Mario Draghi, European Central Bank president, has risked a German backlash by handing the bank’s powerful economics portfolio to a non-German for the first time in its 13-year history as part of a sweeping management reshuffle at the euro’s monetary guardian.
Peter Praet, a Belgian who joined the ECB’s six-man executive board last June, will head the economics division, which prepares recommendations on interest rate decisions, the bank announced on Tuesday. He takes over from Jürgen Stark, who stood down in December.
Germany’s finance ministry had pushed for Jörg Asmussen, one of its top officials who succeeded Mr Stark, to take the economics post. But Mr Asmussen asked instead for responsibility for international relations – a role which was better suited to his past experience and which Mr Draghi has expanded to include attending, alongside himself, meetings of eurozone government leaders and finance ministers.
“This will not go down well. It will be interpreted as a kind of defeat for the German position and a further strengthening of, let’s say, the Franco-Italian coalition within the ECB,” said Martin Lück, European economist at UBS in Frankfurt. “It is not totally justified – but it will be interpreted this way by the German public.”
Mr Praet’s appointment marks a further break for the ECB from the Bundesbank, on which it was originally modelled. At the euro’s launch in 1999, the economics portfolio was held by Otmar Issing, dubbed informally the ECB’s “chief economist”, who – like Mr Stark – represented Germany’s conservative school of economic thought, which stresses the importance of money supply indicators as inflation warning signals. More recently, German economists have opposed the ECB’s expanding government bond purchases.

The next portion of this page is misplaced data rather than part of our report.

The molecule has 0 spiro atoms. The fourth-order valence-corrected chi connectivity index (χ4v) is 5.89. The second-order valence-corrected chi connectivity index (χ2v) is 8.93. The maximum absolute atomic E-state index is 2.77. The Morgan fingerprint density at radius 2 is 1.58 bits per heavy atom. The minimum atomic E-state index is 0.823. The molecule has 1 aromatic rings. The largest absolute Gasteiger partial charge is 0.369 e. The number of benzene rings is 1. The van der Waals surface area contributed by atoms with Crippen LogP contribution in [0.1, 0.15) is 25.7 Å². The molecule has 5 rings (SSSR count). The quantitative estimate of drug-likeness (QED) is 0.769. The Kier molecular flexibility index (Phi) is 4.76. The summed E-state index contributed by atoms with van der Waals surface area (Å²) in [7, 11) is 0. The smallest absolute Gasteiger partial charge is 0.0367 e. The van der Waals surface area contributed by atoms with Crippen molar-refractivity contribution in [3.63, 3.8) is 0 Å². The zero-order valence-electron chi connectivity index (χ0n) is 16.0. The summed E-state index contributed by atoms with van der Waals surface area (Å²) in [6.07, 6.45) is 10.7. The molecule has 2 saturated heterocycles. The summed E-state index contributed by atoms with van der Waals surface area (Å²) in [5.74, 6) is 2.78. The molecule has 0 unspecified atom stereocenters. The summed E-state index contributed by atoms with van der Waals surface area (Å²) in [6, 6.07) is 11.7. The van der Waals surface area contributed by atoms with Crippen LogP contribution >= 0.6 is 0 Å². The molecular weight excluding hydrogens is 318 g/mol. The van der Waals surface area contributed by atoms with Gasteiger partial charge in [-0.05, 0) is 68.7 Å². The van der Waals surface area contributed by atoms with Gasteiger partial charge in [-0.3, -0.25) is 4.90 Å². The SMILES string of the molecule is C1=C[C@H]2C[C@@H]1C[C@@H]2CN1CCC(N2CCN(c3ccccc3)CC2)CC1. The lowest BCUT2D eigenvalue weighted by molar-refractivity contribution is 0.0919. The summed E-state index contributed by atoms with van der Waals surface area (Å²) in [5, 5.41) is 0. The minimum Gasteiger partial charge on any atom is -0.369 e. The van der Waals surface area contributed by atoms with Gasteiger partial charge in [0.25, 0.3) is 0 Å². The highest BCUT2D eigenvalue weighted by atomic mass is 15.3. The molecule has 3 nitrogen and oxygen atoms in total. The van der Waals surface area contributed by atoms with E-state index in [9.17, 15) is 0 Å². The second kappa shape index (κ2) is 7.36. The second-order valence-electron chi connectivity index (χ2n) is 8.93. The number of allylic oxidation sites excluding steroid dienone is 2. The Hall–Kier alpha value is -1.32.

However, Tuesday’s reshuffle was carefully balanced. Mr Praet, a former economics professor, was born in Germany, speaks German and has been among those at the ECB favouring maximum pressure on eurozone governments to resolve the region’s debt crisis. Mr Praet has also earned the respect of Jens Weidmann, the Bundesbank president, according to people familiar with ECB deliberations.
The enhanced international role given to Mr Asmussen, which will involve him in decisions on core issues concerning the euro, financial stability and regulation, also appeared likely to deflect criticism of the reshuffle in Berlin. Wolfgang Schäuble, German finance minister, described Tuesday’s decisions as “balanced”.
A possibly riskier step would have been for Mr Draghi to have given the economics portfolio to Benoît Coeuré, former deputy head of the French Treasury, who has also joined the ECB executive board. As a former academic economist, Mr Coeuré had arguably a stronger case for taking over the economics role than Mr Asmussen.
In his European parliament nomination hearing, Mr Coeuré suggested the ECB’s bond buying could be expanded – and will on March 1 take over responsibility for the ECB’s market operations division, which has increased significantly in influence within the ECB since the launch of its bond buying programme in May 2010. Although the ECB board takes decisions collectively, that could give him considerable sway over ECB actions.
The reshuffle followed Mr Stark’s resignation and the departure of Lorenzo Bini Smaghi, an Italian, who defused a dispute between Rome and Paris by agreeing to make way for a Frenchman. But it gave Mr Draghi, who became ECB president only on November 1, an early opportunity to stamp his authority over the executive board.
“It is a very significant reshuffle and it does suggest that we have something of a new broom at the ECB,” said Julian Callow, European economist at Barclays Capital.
Additional reporting by Gerrit Wiesmann
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